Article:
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Zadok Bell (1803-1826)

 

Zadok Bell had no known encounters with Kate.  Born in North Carolina just before his family moved to Tennessee, he would have been fourteen years old at the time the disturbances began.  Because he was being educated to become a lawyer, it is possible that he spent some of his adolescent years in a boarding school; however, the author has no proof of this.

Zadok completed his advanced education and became a bright lawyer, marrying Katherine Lawrence in Rutherford County, Tennessee in July of 1821 and moving to the “Montgomery Settlement” of southern Alabama soon thereafter.  Shortly thereafter, about June of 1825, he moved farther southward -- to Mobile, Alabama.  Finding a major fever epidemic, he set his course for the village of "Tallahassee," in Florida, to set up a law practice to serve the new Alabama-Georgia compounded territory and the southernmost part of Alabama.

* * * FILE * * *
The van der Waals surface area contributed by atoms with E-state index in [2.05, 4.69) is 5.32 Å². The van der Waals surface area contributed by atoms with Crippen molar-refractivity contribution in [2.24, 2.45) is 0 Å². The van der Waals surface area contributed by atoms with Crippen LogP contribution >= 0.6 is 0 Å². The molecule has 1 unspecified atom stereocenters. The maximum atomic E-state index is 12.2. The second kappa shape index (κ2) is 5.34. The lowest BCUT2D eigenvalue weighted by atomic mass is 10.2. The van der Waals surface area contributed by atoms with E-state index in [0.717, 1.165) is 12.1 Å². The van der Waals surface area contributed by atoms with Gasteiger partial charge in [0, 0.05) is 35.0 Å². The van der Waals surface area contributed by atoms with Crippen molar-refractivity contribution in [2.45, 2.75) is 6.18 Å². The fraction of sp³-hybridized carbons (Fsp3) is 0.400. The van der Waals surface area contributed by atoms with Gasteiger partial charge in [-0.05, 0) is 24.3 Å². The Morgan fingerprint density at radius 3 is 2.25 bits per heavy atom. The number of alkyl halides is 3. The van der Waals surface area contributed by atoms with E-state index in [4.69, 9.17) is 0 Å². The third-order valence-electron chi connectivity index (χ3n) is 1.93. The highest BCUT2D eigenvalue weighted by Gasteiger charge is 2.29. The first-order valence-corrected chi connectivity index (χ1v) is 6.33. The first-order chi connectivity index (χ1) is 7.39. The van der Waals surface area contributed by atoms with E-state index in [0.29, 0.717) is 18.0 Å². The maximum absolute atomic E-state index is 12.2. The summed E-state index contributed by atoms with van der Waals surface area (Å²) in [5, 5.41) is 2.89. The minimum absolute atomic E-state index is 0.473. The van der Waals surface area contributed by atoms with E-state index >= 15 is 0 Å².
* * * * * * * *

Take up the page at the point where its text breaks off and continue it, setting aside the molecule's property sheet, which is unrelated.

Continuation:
Despite his absence from the rest of his family, Zadok Bell still managed to leave us with a treasure trove of information about his life, among which includes a letter, from Tallahassee, dated November 29th, 1825.  A descendant of John Bell, Jr., living in Maine, donated a copy of this letter to the "Jean Durrett Collection" of historical documents made available to the public.

A historian's transcription of this informative and well-written letter can be found in the Bell Witch group on Yahoo.  You must be a member to view messages posted to the club, but membership is free and easy.

Sadly, the fever epidemic moved eastward, claiming the lives of many people -- including Zadok Bell, at the age of 23.  Some allege that he is buried in the Bell cemetery near Adams, Tennessee, but stronger evidence suggests he is buried in Montgomery, Alabama, most likely in an unmarked grave.

 

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